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EPI809/Spring 20081 Fishers Exact Test Fishers Exact Test is a test for independence in a 2 X 2 table. It is most useful when the total sample size and the expected values are small. The test holds the marginal totals fixed and computes the hypergeometric probability that n 11 is at least as large as the observed value Fishers Exact Test is a test for independence in a 2 X 2 table. It is most useful when the total sample size and the expected values are small. The test holds the marginal totals fixed and computes the hypergeometric probability that n 11 is at least as large as the observed value Useful when E(cell counts) < 5. Useful when E(cell counts) < 5.

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EPI809/Spring 20082 Hypergeometric distribution Example: 2x2 table with cell counts a, b, c, d. Assuming marginal totals are fixed: Example: 2x2 table with cell counts a, b, c, d. Assuming marginal totals are fixed: M1 = a+b, M2 = c+d, N1 = a+c, N2 = b+d. for convenience assume N1

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EPI809/Spring 20083 Fishers Exact Test Example Is HIV Infection related to Hx of STDs in Sub Saharan African Countries? Test at 5% level. Is HIV Infection related to Hx of STDs in Sub Saharan African Countries? Test at 5% level. yesnototal yes3710 no51015 total817 HIV Infection Hx of STDs

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EPI809/Spring 20084 Hypergeometric prob. Probability of observing this specific table given fixed marginal totals is Probability of observing this specific table given fixed marginal totals is Pr (3,7, 5, 10) = 10!15!8!17!/[25!3!7!5!10!] = 0.3332 Note the above is not the p-value. Why? Note the above is not the p-value. Why? Not the accumulative probability, or not the tail probability. Not the accumulative probability, or not the tail probability. Tail prob = sum of all values (a = 3, 2, 1, 0). Tail prob = sum of all values (a = 3, 2, 1, 0).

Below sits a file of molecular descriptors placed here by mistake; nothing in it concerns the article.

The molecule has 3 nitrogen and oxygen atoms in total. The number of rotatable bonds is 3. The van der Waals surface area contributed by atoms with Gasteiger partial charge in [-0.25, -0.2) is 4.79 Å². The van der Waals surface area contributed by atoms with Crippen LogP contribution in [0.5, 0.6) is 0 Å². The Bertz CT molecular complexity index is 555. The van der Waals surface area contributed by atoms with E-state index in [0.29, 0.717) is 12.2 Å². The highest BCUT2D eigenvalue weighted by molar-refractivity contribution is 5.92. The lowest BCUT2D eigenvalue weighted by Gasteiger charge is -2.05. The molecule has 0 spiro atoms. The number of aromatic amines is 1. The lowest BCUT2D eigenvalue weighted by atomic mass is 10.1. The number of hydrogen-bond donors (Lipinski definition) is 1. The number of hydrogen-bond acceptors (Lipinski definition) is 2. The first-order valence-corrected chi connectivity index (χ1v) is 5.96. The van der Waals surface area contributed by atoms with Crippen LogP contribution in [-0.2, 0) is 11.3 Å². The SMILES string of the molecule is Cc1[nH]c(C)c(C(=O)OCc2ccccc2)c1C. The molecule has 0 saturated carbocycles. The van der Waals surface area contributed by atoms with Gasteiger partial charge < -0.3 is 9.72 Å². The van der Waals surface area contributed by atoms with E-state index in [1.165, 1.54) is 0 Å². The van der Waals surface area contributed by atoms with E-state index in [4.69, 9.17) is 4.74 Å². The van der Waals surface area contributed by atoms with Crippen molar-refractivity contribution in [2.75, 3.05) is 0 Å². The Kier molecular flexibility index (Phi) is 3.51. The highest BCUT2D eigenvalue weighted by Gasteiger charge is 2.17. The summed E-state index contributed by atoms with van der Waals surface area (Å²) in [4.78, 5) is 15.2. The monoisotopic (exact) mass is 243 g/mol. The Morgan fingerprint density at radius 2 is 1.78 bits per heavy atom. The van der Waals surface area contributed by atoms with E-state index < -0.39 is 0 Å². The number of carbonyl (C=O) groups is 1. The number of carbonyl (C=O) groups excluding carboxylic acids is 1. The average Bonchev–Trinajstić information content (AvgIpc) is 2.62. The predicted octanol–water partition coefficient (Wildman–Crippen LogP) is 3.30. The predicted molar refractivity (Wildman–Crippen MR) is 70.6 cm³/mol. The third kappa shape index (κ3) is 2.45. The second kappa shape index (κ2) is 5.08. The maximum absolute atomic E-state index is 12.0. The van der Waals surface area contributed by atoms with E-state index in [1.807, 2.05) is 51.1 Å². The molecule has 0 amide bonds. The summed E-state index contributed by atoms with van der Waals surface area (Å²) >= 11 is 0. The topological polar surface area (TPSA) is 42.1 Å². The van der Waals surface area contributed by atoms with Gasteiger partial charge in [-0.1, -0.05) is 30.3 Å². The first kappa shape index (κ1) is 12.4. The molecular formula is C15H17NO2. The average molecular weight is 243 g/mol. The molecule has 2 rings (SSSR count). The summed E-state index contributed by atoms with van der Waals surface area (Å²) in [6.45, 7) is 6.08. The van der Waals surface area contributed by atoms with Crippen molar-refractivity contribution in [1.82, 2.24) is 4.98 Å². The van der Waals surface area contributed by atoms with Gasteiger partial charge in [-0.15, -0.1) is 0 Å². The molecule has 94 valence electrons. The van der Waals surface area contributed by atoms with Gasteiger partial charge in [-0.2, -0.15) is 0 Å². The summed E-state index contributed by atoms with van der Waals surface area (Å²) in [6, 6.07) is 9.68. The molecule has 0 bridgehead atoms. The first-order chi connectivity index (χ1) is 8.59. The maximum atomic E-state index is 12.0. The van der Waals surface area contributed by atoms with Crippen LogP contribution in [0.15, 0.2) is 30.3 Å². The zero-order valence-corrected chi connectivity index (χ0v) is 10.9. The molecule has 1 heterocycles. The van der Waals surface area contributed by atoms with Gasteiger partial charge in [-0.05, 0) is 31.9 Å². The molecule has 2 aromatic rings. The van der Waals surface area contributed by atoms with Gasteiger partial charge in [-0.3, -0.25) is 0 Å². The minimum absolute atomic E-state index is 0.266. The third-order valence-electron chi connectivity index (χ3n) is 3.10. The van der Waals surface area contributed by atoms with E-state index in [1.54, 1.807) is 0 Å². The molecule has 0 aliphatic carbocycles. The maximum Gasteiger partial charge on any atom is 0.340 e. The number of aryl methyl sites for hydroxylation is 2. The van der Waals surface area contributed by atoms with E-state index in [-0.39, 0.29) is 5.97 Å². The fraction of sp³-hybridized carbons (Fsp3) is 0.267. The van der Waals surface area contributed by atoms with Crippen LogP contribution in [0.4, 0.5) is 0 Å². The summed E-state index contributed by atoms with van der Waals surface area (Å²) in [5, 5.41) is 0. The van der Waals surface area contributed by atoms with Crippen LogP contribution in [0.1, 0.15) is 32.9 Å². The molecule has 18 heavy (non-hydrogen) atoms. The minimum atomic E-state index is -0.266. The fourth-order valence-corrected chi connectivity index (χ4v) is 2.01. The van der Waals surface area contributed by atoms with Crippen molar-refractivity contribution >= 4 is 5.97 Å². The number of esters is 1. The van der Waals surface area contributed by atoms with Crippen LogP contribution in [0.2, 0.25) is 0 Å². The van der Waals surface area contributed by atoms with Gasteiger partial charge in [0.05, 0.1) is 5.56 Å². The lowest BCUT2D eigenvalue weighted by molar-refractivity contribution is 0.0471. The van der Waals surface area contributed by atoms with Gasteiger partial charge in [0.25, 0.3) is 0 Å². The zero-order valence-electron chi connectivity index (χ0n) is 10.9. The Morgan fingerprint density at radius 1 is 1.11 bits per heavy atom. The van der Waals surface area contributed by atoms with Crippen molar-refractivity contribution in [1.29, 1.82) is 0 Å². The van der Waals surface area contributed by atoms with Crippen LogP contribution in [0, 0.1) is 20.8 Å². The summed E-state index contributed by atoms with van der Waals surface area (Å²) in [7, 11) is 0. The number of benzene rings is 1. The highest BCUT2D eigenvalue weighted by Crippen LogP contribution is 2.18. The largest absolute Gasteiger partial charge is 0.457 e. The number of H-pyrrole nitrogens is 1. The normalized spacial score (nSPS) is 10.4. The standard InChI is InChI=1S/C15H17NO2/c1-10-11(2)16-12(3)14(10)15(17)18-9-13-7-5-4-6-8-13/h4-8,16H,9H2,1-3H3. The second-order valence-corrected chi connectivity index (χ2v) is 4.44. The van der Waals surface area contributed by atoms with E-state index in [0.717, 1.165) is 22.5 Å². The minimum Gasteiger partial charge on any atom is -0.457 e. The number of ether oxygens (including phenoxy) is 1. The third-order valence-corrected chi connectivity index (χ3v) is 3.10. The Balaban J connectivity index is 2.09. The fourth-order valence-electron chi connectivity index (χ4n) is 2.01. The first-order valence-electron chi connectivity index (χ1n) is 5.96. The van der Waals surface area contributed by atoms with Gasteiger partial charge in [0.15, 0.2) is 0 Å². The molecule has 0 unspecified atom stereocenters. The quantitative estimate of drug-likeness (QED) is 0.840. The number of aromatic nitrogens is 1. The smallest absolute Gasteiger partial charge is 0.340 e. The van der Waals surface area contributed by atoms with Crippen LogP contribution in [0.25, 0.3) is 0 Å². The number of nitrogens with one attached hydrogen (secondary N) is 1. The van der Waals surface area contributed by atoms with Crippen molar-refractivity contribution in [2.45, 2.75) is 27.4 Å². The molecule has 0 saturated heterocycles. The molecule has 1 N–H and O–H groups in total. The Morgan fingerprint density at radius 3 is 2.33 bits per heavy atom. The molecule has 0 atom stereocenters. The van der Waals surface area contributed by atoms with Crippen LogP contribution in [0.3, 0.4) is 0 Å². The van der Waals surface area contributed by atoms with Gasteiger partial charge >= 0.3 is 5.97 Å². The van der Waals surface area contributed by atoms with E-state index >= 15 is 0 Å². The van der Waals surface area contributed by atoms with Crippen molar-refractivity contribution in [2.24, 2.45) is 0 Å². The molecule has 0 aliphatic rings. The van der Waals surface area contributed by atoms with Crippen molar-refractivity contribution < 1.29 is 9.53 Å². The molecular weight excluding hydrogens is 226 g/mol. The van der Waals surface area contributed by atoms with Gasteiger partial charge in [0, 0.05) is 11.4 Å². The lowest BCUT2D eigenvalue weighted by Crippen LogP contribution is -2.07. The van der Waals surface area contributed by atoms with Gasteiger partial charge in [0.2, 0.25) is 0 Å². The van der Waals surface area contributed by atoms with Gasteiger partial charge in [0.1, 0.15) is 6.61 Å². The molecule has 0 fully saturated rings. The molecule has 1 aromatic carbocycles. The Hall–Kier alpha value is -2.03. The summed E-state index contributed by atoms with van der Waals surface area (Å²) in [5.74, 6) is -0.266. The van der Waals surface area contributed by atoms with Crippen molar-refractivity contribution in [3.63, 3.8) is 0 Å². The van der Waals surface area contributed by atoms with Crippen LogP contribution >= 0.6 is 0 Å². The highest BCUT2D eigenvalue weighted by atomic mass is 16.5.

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EPI809/Spring 20085 Hypergeometric prob Pr (2, 8, 6, 9) = 10!15!8!17!/[25!2!8!6!9!] = 0.2082 Pr (1, 9, 7, 8) = 10!15!8!17!/[25!1!9!7!8!] = 0.0595 Pr (0,10, 8, 7) = 10!15!8!17!/[25!0!10!8!7!] = 0.0059 Tail prob =.3332+.2082+.0595+.0059 =.6068

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EPI809/Spring 20086 Data dis; input STDs $ HIV $ count; cards; no no 10 No Yes 5 yes no 7 yes yes 3 ;run; proc freq data=dis order=data; weight Count; weight Count; tables STDs*HIV/chisq fisher; tables STDs*HIV/chisq fisher;run; Fishers Exact Test SAS Codes

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EPI809/Spring 20087 Pearson Chi-squares test Yates correction Pearson Chi-squares test Pearson Chi-squares test χ 2 = i (O i -E i ) 2 /E i follows a chi-squares distribution with df = (r-1)(c-1) χ 2 = i (O i -E i ) 2 /E i follows a chi-squares distribution with df = (r-1)(c-1) if E i 5. Yates correction for more accurate p-value Yates correction for more accurate p-value χ 2 = i (|O i -E i | - 0.5) 2 /E i χ 2 = i (|O i -E i | - 0.5) 2 /E i when O i and E i are close to each other.

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EPI809/Spring 20088 Fishers Exact Test SAS Output Statistics for Table of STDs by HIV Statistic DF Value Prob ƒƒƒƒƒƒƒƒƒƒƒƒƒƒƒƒƒƒƒƒƒƒƒƒƒƒƒƒƒƒƒƒƒƒƒƒƒƒƒƒƒƒƒƒƒƒƒƒƒƒƒƒƒƒ Chi-Square 1 0.0306 0.8611 Likelihood Ratio Chi-Square 1 0.0308 0.8608 Continuity Adj. Chi-Square 1 0.0000 1.0000 Mantel-Haenszel Chi-Square 1 0.0294 0.8638 Phi Coefficient -0.0350 Contingency Coefficient 0.0350 Cramer's V -0.0350 WARNING: 50% of the cells have expected counts less than 5. Chi-Square may not be a valid test. Fisher's Exact Test ƒƒƒƒƒƒƒƒƒƒƒƒƒƒƒƒƒƒƒƒƒƒƒƒƒƒƒƒƒƒƒƒƒƒ Cell (1,1) Frequency (F) 10 Left-sided Pr <= F 0.6069 Right-sided Pr >= F 0.7263 Table Probability (P) 0.3332 Two-sided Pr <= P 1.0000